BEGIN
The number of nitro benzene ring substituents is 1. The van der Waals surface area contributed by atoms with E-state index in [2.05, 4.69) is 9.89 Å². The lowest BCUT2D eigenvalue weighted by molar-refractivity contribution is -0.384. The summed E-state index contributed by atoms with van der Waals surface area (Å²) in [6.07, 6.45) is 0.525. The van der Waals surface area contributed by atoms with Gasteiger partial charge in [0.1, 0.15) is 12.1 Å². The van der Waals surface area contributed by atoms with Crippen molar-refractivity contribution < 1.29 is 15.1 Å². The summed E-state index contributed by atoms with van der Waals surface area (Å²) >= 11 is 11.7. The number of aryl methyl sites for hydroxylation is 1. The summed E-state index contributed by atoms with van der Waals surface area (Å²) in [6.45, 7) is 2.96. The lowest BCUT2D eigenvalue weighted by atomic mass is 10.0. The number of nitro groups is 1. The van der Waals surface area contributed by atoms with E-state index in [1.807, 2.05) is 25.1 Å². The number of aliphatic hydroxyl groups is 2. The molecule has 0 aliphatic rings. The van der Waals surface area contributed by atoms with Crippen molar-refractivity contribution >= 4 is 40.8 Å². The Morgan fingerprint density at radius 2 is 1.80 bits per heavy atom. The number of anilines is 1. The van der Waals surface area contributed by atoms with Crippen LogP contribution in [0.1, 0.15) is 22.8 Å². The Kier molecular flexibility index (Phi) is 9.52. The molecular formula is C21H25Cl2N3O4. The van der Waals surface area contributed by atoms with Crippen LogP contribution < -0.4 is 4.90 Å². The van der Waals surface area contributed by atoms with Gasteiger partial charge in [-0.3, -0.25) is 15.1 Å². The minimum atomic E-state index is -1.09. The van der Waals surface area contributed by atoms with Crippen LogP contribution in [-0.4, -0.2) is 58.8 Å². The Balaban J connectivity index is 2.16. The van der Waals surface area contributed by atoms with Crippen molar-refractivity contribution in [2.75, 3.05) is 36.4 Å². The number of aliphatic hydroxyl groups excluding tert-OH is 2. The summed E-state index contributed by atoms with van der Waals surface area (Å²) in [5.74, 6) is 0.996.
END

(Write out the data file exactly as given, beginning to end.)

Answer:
The number of nitro benzene ring substituents is 1. The van der Waals surface area contributed by atoms with E-state index in [2.05, 4.69) is 9.89 Å². The lowest BCUT2D eigenvalue weighted by molar-refractivity contribution is -0.384. The summed E-state index contributed by atoms with van der Waals surface area (Å²) in [6.07, 6.45) is 0.525. The van der Waals surface area contributed by atoms with Gasteiger partial charge in [0.1, 0.15) is 12.1 Å². The van der Waals surface area contributed by atoms with Crippen molar-refractivity contribution < 1.29 is 15.1 Å². The summed E-state index contributed by atoms with van der Waals surface area (Å²) >= 11 is 11.7. The number of aryl methyl sites for hydroxylation is 1. The summed E-state index contributed by atoms with van der Waals surface area (Å²) in [6.45, 7) is 2.96. The lowest BCUT2D eigenvalue weighted by atomic mass is 10.0. The number of nitro groups is 1. The van der Waals surface area contributed by atoms with E-state index in [1.807, 2.05) is 25.1 Å². The number of aliphatic hydroxyl groups is 2. The molecule has 0 aliphatic rings. The van der Waals surface area contributed by atoms with Crippen molar-refractivity contribution >= 4 is 40.8 Å². The Morgan fingerprint density at radius 2 is 1.80 bits per heavy atom. The number of anilines is 1. The van der Waals surface area contributed by atoms with Crippen LogP contribution in [0.1, 0.15) is 22.8 Å². The Kier molecular flexibility index (Phi) is 9.52. The molecular formula is C21H25Cl2N3O4. The van der Waals surface area contributed by atoms with Crippen LogP contribution < -0.4 is 4.90 Å². The van der Waals surface area contributed by atoms with Gasteiger partial charge in [-0.3, -0.25) is 15.1 Å². The minimum atomic E-state index is -1.09. The van der Waals surface area contributed by atoms with Crippen LogP contribution in [-0.4, -0.2) is 58.8 Å². The Balaban J connectivity index is 2.16. The van der Waals surface area contributed by atoms with Crippen molar-refractivity contribution in [2.75, 3.05) is 36.4 Å². The number of aliphatic hydroxyl groups excluding tert-OH is 2. The summed E-state index contributed by atoms with van der Waals surface area (Å²) in [5.74, 6) is 0.996.